May 2022 is National Historic Preservation Month.
by: Ed Siarkowicz
President, Flagler County Historical Society
I first moved to Florida in 1992. Royal Palm Beach was a small community nestled in the woods and swamps between bustling West Palm Beach and a place called Loxahatchee, which was as “country” as country could get.
“At the outset I invite you to think of American history in quite a new way: not as a series of 'lessons' with dates and names and events to be memorized and 'recited' upon, but as a story of the past which will help you to understand the world in which you are living.”
— David Saville Muzzey, Gouverneur Morris Professor, Columbia University, 1945
The Palms West Chamber of Commerce was the driving force behind the promotion and development of the community. They had some very smart and talented people working for them who were driven to promote the area — attracting businesses, building the economy, and promoting recreational areas.
In 1995 I moved to St. Augustine.
South Florida was just too hot for my New York blood, and St. Augustine had a sentimental atmosphere about it since it was a destination for childhood vacations.
Some years later, I began hearing from friends that I had made at the Palms West Chamber of Commerce. “We’re thinking of relocating, how’s St. Augustine?” they all asked.
After telling them about history, character and ambiance, I asked the question — “Why are you wanting to relocate?”
Their collective answers still frustrate me to this day. “Royal Palm Beach isn’t what it once was. The trees are all gone. It’s one strip mall after another with no sense of character. The charm is gone, the population has exploded and crime has risen. This isn’t what we moved here for. It’s time to find another spot to call home.”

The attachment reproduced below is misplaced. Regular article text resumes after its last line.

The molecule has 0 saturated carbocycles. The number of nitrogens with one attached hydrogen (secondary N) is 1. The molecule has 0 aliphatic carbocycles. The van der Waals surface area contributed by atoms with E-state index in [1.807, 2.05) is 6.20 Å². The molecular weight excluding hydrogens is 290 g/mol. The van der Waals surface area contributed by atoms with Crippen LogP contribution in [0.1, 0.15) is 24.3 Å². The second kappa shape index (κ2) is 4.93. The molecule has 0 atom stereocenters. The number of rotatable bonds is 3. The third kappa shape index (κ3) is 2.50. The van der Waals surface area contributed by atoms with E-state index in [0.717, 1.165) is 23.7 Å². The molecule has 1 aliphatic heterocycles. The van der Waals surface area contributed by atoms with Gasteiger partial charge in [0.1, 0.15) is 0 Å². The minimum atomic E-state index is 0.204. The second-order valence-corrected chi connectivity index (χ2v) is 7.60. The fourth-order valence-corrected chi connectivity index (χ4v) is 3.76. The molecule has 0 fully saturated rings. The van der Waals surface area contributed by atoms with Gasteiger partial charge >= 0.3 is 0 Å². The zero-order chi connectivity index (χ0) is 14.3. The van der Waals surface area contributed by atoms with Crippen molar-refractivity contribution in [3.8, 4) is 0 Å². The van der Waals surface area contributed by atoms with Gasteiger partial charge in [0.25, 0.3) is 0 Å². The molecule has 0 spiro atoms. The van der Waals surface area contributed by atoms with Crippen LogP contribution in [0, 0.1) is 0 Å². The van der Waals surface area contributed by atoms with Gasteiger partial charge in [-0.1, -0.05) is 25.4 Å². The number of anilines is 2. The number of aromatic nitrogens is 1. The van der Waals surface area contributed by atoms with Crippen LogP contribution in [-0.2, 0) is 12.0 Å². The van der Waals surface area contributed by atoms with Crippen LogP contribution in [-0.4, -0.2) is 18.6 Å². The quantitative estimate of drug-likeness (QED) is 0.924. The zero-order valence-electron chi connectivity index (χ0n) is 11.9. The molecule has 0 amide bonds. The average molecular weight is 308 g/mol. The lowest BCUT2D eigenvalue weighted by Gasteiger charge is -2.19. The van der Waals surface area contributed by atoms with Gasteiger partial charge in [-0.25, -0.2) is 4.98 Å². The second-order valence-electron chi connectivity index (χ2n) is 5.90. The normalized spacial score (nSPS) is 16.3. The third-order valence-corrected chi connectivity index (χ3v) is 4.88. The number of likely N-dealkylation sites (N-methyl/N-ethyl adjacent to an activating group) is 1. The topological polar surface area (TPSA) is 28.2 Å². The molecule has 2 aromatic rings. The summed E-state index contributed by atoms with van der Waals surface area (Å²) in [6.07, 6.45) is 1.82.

The first thing that came to my mind was locusts.
They descend, they take what they want, and when their resources are decimated, they move on to the next location, leaving behind a wake of destruction in an area that will never again be the same.
The history of Flagler County is as old as the Earth itself. Prehistorically, wooly mammoths, mastodons, giant ground sloths, smilodons (sabre toothed tigers) and armadillos the size of a Volkswagen Beetle crashed through some of the same foliage you see growing in your backyard. Megalodon sharks swam in the oceans. They snacked on great white sharks. We know we have these things because their remains have been found along creek banks, in C-Section canals, and in piles of dirt coming out of holes dug for retention ponds, swimming pools and fence posts.
We are not the first humans here. Native Americans hunted, fished, collected, cooked, and buried their dead here as early as 15,000 years ago. We know they were here because their spear points, arrowheads, pottery and burial mounds have been found in the same locations as pre-historic creatures. Just two years ago, a spear point the size of the palm of your hand was brought to the Historical Society. It came out of a St. Johns Park fence post hole — still razor sharp. It was dated 5,000-7,000 years old.
ITT and Garfield were not the first modern settlers of our area. What is now Flagler County started off as the agricultural commodity breadbasket of the Spanish military fort in St. Augustine in the 1500s. Pedro Menendez de Aviles led a reconnaissance party down our coquina ridge, just east of Old Kings Road, in September of 1565. He was looking for French sailors that had taken habitation in local Native American villages after being shipwrecked by a hurricane enroute to attacking St. Augustine. We have a 58 year-old urban legend of a group of High School boys spotting “conquistador armor” in Graham Swamp that we’re working on validating.